As an investor, you probably know that stocks are priced based on the market's expectations for the future. But if you look at things in more depth, you'll realize that those expectations themselves can be broken up into three parts:

  • Proven performance
  • Natural growth
  • Strategic direction

The first two are rather straightforward. You can find a company's proven performance at nearly any financial website. Additionally, just by getting pulled along by inflation and real growth in the overall economy, most companies have some level of natural growth.

But that third item -- strategic direction -- is a tough nut to crack. A company's strategic direction lets a business grow faster than the economy by increasing either the overall size of its market or its share of the existing pie. It's what most investors think of when they think of growth. While the other two parts can usually be projected fairly easily, the true value of strategic direction can only be seen in hindsight. By that point, unfortunately, it's nearly always too late for investors to profit.

Cheat the system
Even though you can't figure out ahead of time what a company's growth strategy will really be worth, you can get a good handle on what the market thinks. Simply subtract the other two parts from a company's market price. The remainder is the market's current estimate of the growth strategy's worth.

With that information in hand, you can make better investing decisions. In essence, the less you pay for a company's growth strategy, the better your chances of winding up on top. After all, if the strategy comes cheaply, then even if that strategic growth doesn't materialize, the company you're holding is still worth something. And if the strategy does pay off, then you've likely got yourself a company worth more than you paid for it.

That, in a nutshell, is how we value investors gain our edge. We certainly don't ignore growth. After all, no less a value investing luminary than Warren Buffett admits that "value and growth are joined at the hip." Instead, we simply steadfastly refuse to overpay for the growth we expect to see from our companies. By doing that, we ensure that a larger chunk of that growth finds its way to our pockets.

Put it to practice
To make this work for you, you need to know:

  • A company's market price and its most recent earnings (adjusted, if necessary).
  • Long-run projections of inflation and economic growth.
  • What rate of return you expect from your investment.
  • How to perform a discounted earnings calculation (see this article for an example).

With that information, you can get a handle on how much of a company's total market value is made up of each of those three parts. This table shows my rough results for a handful of firms (assuming a 12% required rate of return and 4.8% annual "natural" growth):

Company

Recent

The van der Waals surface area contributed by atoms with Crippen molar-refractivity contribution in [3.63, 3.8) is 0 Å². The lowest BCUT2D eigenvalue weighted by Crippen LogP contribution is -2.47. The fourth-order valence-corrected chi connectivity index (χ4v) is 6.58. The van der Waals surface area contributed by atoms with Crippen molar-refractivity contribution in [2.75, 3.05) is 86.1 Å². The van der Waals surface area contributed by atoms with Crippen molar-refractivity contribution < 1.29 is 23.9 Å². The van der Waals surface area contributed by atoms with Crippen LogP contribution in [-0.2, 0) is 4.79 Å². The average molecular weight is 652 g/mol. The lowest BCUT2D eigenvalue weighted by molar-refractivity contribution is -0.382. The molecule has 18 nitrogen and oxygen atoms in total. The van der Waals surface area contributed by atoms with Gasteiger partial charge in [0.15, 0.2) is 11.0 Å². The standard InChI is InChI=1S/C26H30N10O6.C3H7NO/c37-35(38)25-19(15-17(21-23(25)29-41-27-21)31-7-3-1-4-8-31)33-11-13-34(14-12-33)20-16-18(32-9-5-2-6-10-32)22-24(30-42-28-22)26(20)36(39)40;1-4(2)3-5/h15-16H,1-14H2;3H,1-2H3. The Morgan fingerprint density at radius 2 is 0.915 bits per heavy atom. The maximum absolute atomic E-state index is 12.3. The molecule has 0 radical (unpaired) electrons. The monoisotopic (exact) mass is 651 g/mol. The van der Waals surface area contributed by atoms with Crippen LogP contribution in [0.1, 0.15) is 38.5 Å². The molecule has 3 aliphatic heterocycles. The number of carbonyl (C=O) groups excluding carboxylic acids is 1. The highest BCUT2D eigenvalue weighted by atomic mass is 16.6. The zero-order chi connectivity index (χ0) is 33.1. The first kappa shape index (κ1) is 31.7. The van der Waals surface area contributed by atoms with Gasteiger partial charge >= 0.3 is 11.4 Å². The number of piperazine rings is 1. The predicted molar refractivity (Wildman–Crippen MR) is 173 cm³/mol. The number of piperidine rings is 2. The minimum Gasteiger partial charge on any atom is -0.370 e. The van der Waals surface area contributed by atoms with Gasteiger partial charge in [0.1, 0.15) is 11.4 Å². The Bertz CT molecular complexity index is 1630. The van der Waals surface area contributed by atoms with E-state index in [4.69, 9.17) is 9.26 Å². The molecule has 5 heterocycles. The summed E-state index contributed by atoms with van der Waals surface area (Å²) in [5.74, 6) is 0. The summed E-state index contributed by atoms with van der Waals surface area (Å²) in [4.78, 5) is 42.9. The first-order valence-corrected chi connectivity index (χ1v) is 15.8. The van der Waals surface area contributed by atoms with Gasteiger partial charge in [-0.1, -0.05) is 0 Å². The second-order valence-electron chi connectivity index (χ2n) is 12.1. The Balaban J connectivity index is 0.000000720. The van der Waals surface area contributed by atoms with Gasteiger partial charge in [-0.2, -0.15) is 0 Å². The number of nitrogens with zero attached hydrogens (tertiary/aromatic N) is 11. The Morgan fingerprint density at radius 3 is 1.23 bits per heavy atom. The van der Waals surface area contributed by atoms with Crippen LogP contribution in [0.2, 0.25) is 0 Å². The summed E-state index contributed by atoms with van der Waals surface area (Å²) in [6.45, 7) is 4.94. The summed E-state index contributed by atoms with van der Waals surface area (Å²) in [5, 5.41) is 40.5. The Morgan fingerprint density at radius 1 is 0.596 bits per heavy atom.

Price

Trailing
EPS

Proven
Perf.

Natural
Growth

Strategic
Direction

Perc.
From
Strategy

Pfizer (NYSE:PFE)

$26.08

$2.58

$21.50

$16.05

($11.47)

(43.99%)

Costco
(NASDAQ:COST)

$61.85

$2.30

$19.17

$14.31

$28.37

45.87%

Exelon
(NYSE:EXC)

$77.04

$2.78

$23.17

$17.30

$36.58

47.48%

Qualcomm
(NASDAQ:QCOM)

$45.03

$1.55

$12.92

$9.64

$22.47

49.90%

Comcast

$27.64

$0.92

$7.67

$5.72

$14.25

51.55%

Apple
(NASDAQ:AAPL)

$138.10

$3.16

$26.33

$19.66

$92.10

66.69%

Yahoo!
(NASDAQ:YHOO)

$26.70

$0.51

$4.25

$3.17

$19.28

72.20%

On one end sits Internet portal Yahoo!. While the company may very well have a bright future ahead of it, its growth strategy makes up more than 70% of its stock price. Because of that, it has to execute its strategies almost flawlessly just to justify its current price. On the other end, thanks to lingering questions about its recalled painkiller Bextra and concerns about its new product pipeline, pharmaceutical titan Pfizer trades extremely cheaply. As it stands, the market seems to expect it to more or less tread water, and actually lose ground to the overall economy over time. With that in mind, ask yourself these two questions:

  1. Which one would you rather own if its growth strategy stumbled?
  2. Which one looks like the market's expectations would be a lower hurdle to clear?

If you answered "Pfizer" to both those questions, congratulations! You've got the makings of a value investor. Any growth Pfizer may see is available far more cheaply than the growth available from Yahoo!. That gives you a better shot at protecting your money if the company continues to struggle and a better shot at reaping the rewards as an investor if it does manage to grow.

Get started now
At Motley Fool Inside Value, we know that the way to earn superior investing returns is to buy growth when it's cheap. That's why Pfizer is one of the selections in our market-beating service. In the future, either its strategic growth will materialize or it won't. If it does, we stand to benefit. If it doesn't, we've got one heck of a backstop protecting our money. If this is the way you'd like to invest, join us today. If you'd like a sneak peek before committing, that's OK, too. Your 30-day free trial starts here.

This article was originally published on Jan. 25, 2007. It has been updated.

At the time of publication, Fool contributor and Inside Value team member Chuck Saletta did not own shares of any company mentioned in this article. Pfizer is an Inside Value selection. Yahoo! and Costco are Motley Fool Stock Advisor picks. The Fool has a disclosure policy.